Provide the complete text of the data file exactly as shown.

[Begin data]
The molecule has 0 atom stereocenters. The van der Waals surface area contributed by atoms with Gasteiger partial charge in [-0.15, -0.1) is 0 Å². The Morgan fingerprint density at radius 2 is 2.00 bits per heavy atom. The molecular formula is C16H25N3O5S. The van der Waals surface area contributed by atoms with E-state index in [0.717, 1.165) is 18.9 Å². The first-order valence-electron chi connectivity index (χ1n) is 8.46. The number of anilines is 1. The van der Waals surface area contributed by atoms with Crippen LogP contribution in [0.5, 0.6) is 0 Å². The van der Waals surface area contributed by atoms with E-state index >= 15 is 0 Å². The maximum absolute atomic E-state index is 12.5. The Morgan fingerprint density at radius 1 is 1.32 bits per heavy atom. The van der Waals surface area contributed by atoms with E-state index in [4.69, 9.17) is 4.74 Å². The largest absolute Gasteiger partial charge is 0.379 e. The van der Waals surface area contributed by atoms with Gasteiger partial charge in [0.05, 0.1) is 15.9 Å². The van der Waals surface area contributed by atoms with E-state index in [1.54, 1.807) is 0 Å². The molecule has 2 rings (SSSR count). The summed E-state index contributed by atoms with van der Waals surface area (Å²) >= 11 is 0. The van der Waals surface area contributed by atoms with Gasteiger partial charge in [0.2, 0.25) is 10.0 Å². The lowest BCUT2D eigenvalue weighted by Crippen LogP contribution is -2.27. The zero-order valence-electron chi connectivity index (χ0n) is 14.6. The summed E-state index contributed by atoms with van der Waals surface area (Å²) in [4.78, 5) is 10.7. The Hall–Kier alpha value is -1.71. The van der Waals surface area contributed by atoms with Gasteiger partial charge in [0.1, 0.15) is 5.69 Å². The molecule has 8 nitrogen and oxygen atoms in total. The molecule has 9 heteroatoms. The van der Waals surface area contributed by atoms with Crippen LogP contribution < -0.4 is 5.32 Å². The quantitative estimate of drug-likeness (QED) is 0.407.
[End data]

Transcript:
The molecule has 0 atom stereocenters. The van der Waals surface area contributed by atoms with Gasteiger partial charge in [-0.15, -0.1) is 0 Å². The Morgan fingerprint density at radius 2 is 2.00 bits per heavy atom. The molecular formula is C16H25N3O5S. The van der Waals surface area contributed by atoms with E-state index in [0.717, 1.165) is 18.9 Å². The first-order valence-electron chi connectivity index (χ1n) is 8.46. The number of anilines is 1. The van der Waals surface area contributed by atoms with Crippen LogP contribution in [0.5, 0.6) is 0 Å². The van der Waals surface area contributed by atoms with E-state index >= 15 is 0 Å². The maximum absolute atomic E-state index is 12.5. The Morgan fingerprint density at radius 1 is 1.32 bits per heavy atom. The van der Waals surface area contributed by atoms with E-state index in [4.69, 9.17) is 4.74 Å². The largest absolute Gasteiger partial charge is 0.379 e. The van der Waals surface area contributed by atoms with Gasteiger partial charge in [0.05, 0.1) is 15.9 Å². The van der Waals surface area contributed by atoms with E-state index in [1.54, 1.807) is 0 Å². The molecule has 2 rings (SSSR count). The summed E-state index contributed by atoms with van der Waals surface area (Å²) >= 11 is 0. The van der Waals surface area contributed by atoms with Gasteiger partial charge in [0.2, 0.25) is 10.0 Å². The lowest BCUT2D eigenvalue weighted by Crippen LogP contribution is -2.27. The zero-order valence-electron chi connectivity index (χ0n) is 14.6. The summed E-state index contributed by atoms with van der Waals surface area (Å²) in [4.78, 5) is 10.7. The Hall–Kier alpha value is -1.71. The van der Waals surface area contributed by atoms with Gasteiger partial charge in [0.1, 0.15) is 5.69 Å². The molecule has 8 nitrogen and oxygen atoms in total. The molecule has 9 heteroatoms. The van der Waals surface area contributed by atoms with Crippen LogP contribution < -0.4 is 5.32 Å². The quantitative estimate of drug-likeness (QED) is 0.407.